In your math classes you have probably heard the term: Cartesian Coordinates. This intimidating term is not as bad as it sounds. It refers to the 3D coordinate system that is used almost every where, including the Promega. It features three different axes (X, Y and Z), all perpendicular to each other, as seen in the image below. The origin of the cartesian system is located at the intersection of the three different coordinate axes. At this point, the X, Y and Z position are all zero.
In the case of the Promega, the cartesian coordinate frame is used to track the location of the nozzle. The nozzle can be considered a point that can be moved along the X, Y and Z axes in the printer. The nozzle is moved in the X and Y directions with a coreXY belt system and in the Z-direction with the z-platform. The orientation of the cartesian coordinate frame is not the same as in the image below. Look below to see the cartesian coordinate frame in the Promega.
Promega Coordinate Axes
The origin of the Promega is located at the front-top-left corner of the printer, where the three red lines intersect. If the printer moves to X0, Y0 and Z0, or (0,0,0) it will end up in this corner. The position of the nozzle of the printer is measured from this point. As mentioned before, the printer moves in the X and Y direction with the a coreXY belt system, which we will go over later. The Z-axis works differently, instead of moving the nozzle away from the bed, the Promega moves the bed away from the nozzle. The nozzle is always located on a single plane which it can be moved across by the coreXY system. The Z-axis distance value increases as you move the bed down, away from the nozzle, and the distance decreases as you move the bed up, toward the nozzle. This might be counter-intuitive at first, as a normal oriented cartesian coordinate frame will have the Z-axis pointing up, but you will get used to it quickly.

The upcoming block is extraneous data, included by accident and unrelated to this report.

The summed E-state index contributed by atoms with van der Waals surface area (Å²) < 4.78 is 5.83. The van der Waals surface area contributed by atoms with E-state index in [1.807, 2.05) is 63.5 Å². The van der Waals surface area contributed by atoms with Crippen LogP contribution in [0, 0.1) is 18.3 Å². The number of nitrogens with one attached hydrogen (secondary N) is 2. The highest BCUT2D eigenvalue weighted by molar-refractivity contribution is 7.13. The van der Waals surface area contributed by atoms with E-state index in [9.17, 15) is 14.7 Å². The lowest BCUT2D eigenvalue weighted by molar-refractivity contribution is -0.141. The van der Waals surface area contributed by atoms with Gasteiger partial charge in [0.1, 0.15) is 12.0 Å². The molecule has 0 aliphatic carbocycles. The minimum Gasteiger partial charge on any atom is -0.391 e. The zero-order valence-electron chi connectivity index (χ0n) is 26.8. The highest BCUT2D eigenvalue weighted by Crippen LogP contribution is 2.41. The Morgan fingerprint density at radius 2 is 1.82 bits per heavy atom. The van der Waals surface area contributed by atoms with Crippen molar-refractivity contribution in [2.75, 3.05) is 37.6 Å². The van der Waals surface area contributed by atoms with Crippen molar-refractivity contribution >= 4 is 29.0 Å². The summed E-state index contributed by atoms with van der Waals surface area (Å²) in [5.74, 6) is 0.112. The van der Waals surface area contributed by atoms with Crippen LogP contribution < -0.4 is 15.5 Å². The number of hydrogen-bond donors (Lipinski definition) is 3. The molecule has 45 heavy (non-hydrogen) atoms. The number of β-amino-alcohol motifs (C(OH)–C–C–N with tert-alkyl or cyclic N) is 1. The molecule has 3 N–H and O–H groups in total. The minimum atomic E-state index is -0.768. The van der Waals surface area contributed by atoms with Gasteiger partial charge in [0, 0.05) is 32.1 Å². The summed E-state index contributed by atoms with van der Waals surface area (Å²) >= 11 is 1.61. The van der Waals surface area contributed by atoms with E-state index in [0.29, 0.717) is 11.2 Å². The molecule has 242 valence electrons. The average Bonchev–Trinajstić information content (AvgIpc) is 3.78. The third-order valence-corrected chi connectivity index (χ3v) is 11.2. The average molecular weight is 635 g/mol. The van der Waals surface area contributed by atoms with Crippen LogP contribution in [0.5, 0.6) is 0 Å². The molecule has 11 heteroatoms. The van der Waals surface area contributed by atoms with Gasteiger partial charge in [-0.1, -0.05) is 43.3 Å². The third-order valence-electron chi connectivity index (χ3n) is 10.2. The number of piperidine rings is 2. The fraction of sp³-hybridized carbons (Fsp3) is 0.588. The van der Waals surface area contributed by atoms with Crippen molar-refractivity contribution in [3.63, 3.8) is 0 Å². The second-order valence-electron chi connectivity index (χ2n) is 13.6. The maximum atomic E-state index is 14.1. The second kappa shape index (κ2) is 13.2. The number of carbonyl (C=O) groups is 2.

The Promega 3D printer uses millimeters as units. All the commands given to the printer will be in millimeters. For example, if you told the printer to go to (200, 380, 150) or 200 mm in the X direction, 380 mm in the Y direction and 150 mm in the Z direction it might look something like in the image below. The distances are measured from the origin of the Promega, depicted by the circle in the image below.
The Duet control board will keep track of its current position relative to its origin. Again, the origin is where the X, Y and Z position of the 3D printer are 0. The position of the printer can be found in the Duet Web Console on the top-right in a table labeled Machine Status. This can be seen in the image below where the printer displays a position of 300 mm in the X-direction and 300 mm in the Y-direction and 159.1 mm in the Z-direction. Remember that this is all relative to the origin of the printer.
Duet Web Console Machine Status Table